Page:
Until This Month, Mississippi Has Officially Been Legally Pro-Slavery For 150 Years
Mississippi has officially ratified the Thirteenth Amendment to the Constitution, which abolished slavery on December 6, 1865.
According to The Guardian, the state's "tardiness" was only corrected after two academics — Dr. Ranjan Batra, a professor in the department of neurobiology and anatomical sciences at the University of Mississippi Medical Center, and Ken Sullivan, an anatomical material specialist at UMC — embarked on research prompted by watching Steven Spielberg's film Lincoln.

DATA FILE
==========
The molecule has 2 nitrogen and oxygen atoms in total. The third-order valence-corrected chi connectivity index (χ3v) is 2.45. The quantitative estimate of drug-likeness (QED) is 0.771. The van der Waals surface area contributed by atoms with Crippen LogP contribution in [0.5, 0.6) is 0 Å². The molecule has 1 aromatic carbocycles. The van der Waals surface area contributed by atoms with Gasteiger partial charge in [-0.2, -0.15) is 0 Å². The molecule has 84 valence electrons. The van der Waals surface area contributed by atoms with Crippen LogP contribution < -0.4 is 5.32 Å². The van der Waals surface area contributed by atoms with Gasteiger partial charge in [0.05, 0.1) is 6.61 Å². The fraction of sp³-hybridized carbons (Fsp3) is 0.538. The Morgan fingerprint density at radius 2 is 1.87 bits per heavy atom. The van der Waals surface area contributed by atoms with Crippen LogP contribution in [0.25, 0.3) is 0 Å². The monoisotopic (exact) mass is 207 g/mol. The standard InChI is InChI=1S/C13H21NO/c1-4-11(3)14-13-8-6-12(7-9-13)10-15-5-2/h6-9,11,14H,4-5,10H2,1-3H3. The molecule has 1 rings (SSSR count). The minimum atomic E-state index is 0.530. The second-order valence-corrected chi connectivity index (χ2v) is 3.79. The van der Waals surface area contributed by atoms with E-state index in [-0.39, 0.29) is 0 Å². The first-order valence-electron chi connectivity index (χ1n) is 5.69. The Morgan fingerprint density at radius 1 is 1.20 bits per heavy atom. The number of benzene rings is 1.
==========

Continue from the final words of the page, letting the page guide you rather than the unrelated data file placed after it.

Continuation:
Batra reportedly wondered about the implementation of the Thirteenth Amendment after the Civil War. He discussed the issue with Sullivan who tracked down a copy of the bill and learned that its last paragraph required the secretary of state to send a copy to the office of the federal register, to officially sign it into law. That copy was never sent.
Sullivan then contacted the current Mississippi secretary of state, Delbert Hosemann, who filed the paperwork for the passage of the bill on January 30, 2013. The "long overdue" bill passed on February 7.